National BRCA Study Sees Lower Participation in Philly

rendered depiction of the human DNA
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Her mother died of breast cancer. Her father died of colon cancer. And while Avivah Pinski of Wynnewood is in good health, she doesn’t want to take any chances.

That’s why Pinski signed up for the BRCA Founder Outreach Study.

Since March 2018, the study has offered free blood tests to people of Ashkenazi Jewish descent to look for mutations in the BRCA1 and BRCA2 genes. The mutations can lead to prostate, ovarian, breast and other types of cancers and is found in about one out of every 40 Ashkenazi Jews, who make up about 95% of the Jewish population in the United States. By comparison, the mutation is found in one of every 300 people across the general population.

Pinski has advocated for others to participate, as up to 90% of BRCA mutation carriers don’t know that they have it, according to Penn Medicine. After recently discussing the study with other members of Main Line Reform Temple, she reached out to see if screenings were still ongoing.

“And when I called, I discovered of the four cities in this study, Philadelphia was the only one that hadn’t filled the quota for the testing,” Pinski said. “I was surprised.”

While New York City, Los Angeles and Boston have surpassed the 1,000 blood samples collection goal, Philadelphia lags behind, with about 850 samples.

Susan Domchek, the study’s local principal investigator and executive director of Basser Center for BRCA at the Abramson Cancer Center of the University of Pennsylvania, said one of the research aims is to refine methods of conducting mass genetic testing on a population. So while the lackluster numbers in Philadelphia won’t negatively impact the medical research, she said it’s a sign of another problem.

“We’re just more concerned that we’re not getting the word out as much as we like, and we’re trying to think of any way we can do that,” Domchek said. “We should certainly be doing as well as Boston.”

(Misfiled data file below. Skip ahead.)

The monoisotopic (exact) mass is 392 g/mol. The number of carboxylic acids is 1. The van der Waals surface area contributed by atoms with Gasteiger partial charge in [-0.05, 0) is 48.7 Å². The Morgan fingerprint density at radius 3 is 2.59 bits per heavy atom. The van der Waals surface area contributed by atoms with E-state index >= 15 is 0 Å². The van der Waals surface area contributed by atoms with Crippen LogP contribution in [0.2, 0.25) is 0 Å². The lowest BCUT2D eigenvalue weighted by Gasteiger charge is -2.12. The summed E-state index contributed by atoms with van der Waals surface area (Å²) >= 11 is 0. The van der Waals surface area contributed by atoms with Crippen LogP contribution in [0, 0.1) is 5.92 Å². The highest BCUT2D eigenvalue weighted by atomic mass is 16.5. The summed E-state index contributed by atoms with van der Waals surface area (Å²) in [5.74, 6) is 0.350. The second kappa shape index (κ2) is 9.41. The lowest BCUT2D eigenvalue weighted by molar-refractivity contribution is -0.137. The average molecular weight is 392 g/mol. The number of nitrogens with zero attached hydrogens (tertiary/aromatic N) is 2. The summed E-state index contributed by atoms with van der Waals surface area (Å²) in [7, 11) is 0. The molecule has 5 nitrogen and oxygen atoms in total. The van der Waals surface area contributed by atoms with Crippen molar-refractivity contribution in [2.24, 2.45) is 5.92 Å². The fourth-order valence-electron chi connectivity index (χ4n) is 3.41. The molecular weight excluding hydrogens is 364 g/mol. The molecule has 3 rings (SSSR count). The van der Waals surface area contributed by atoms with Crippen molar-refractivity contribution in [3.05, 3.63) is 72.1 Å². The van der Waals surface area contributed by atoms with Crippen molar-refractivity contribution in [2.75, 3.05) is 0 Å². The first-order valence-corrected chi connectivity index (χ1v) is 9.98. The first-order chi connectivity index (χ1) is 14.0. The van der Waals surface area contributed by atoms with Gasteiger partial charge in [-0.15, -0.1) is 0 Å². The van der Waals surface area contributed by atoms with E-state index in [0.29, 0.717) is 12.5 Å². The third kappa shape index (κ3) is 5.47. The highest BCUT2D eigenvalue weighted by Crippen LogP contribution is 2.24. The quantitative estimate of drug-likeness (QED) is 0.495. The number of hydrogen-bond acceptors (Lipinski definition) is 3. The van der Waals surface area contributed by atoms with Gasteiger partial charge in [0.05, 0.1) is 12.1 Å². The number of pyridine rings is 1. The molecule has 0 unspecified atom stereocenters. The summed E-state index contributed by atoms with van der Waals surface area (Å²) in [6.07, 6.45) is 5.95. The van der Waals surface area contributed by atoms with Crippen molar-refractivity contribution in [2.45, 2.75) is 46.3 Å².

Heather Symecko, associate director for clinical research at the Basser Center, said the staff implemented grassroots initiatives to spread the word about both the mutation and the study. They went to synagogues. They went to Jewish nonprofits. They even went to Jewish Heritage Night at a Phillies game. There were advertisements, an article in the Jewish Exponent and an op-ed penned by Domchek in The Philadelphia Inquirer.

Similar measures have been taken in the other cities in the study, and were met with success. But Symecko said Philadelphia has had challenges that have made it a bit harder to get the desired response. Despite any limitations, however, Symecko said any and all outreach efforts continue to have value.

“We really do believe that knowledge is power and that this test and knowledge of results can make a difference in your medical care and health care outcomes for you and family members,” Symecko said. “So we do think it’s important.”

Anyone living in the Greater Philadelphia area with at least one Ashkenazi Jewish grandparent who is at least 25 can participate in the free screening. Enrollment can be completed online at, but the deadline is March 15 and participants have a month after that to get tested. The blood test is free, and people will get results within about four weeks.

While direct-to-consumer companies like 23andMe offer the same test, Domchek said the benefit to their test, aside from being free, is that both the individual and their primary physician are sent a copy of the results for inclusion in their medical report.

“This information is most useful when it is incorporated into your medical care,” Domchek said. “It’s not using the information in isolation. It’s trying to bundle it within your personal situations with your health care providers.”

For more information, email [email protected] or call 1-833-600-BFOR.

[email protected]; 215-832-0751


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